I have no direct knowledge of this, but strongly suspect that China communicated its concerns to Pakistan and India... in no uncertain terms. Most likely, the US did the same, and quite probably the Soviet Union as well. So, even if Pakistan did consider launching nuclear weapons, the threat of intervention from the three major powers probably quelled that discussion very quickly.

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As far as I know, even though neither India or Pakistan used nukes during the Kargil War, Pakistan reportedly was seriously considering it. [1][2] So the answer to the question is it depends on the people running country being attacked and what the (I am using the term loosely here) "business case." Some people have no qualms killing themselves if that means they can take many of their perceived enemies together, like Samson [3] did. On the other hand, if your enemies believe you would unleash your nuclear weapons if they crossed a certain line, they may be careful not to cross said line: the principle of deterrence and basis of the Mutually Assured Destruction policy.

[1] https://yaleglobal.yale.edu/content/day-nuclear-conflict-was-averted

[2] https://www.independent.co.uk/news/world/asia/pakistan-india-nuclear-bomb-kargil-war-former-cia-officer-sandy-berger-bruce-riedel-a6758501.html

[3] https://en.wikipedia.org/wiki/Samson#Death

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Do political scientists and experts agree that ... fighting sides will refrain from using nuclear weapons of mass destruction?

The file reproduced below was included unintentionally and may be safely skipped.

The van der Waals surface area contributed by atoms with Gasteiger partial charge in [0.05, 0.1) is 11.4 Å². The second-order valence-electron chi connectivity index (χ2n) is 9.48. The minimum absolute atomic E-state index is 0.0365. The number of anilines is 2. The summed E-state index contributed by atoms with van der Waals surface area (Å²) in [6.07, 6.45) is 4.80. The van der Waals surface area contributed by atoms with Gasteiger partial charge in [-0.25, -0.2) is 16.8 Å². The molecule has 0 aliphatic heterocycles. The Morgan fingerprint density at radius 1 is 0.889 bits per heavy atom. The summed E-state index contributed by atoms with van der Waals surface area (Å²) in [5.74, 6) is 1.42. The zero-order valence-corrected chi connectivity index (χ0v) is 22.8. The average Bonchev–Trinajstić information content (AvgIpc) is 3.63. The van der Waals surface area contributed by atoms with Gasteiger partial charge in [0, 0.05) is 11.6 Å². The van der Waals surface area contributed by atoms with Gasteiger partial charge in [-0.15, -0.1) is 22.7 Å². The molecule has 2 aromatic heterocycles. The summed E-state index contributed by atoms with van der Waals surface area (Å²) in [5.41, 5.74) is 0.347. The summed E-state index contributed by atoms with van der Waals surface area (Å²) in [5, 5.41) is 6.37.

Those who are well-acquainted with the strategies and values of the potentially warring parties would be the most qualified to answer. All other answers will be ignorant of the facts. You could read some books such as this one on Soviet military strategy to get an insider's view of their strategy as of about 50 years ago (Soviet military strategy has not transformed fundamentally in a century; numerous accounts confirm this):

Deception and surprise in the Soviets view played critical roles in both the air and ground phases of the war This judgment reinforced the existing Soviet belief that recent technological developments have placed an even greater premium on the conduct of deception and the achievement of surprise Both are absolute necessities if a state is to achieve success in future warfare

https://books.google.com/books?id=bToW5Oi3dikC&newbks=1&newbks_redir=0&pg=PA32#v=onepage [Emphasis added].

At last count, the Soviets had over 12,000 nuclear warheads. We stopped counting nearly 30 years ago.

Any experts who are susceptible to their influence will likely be persuaded to misrepresent the true case, or will be so beguiled that they are not even aware of what is true. Yuri Bezmenov, a defector from the Soviet KGB, alerted us to this practice nearly 50 years ago.

I will not be surprised when they use their nuclear weapons, even without apparent provocation.

Anyone who says differently is ignoring the key elements of Soviet war strategy: Deception and surprise.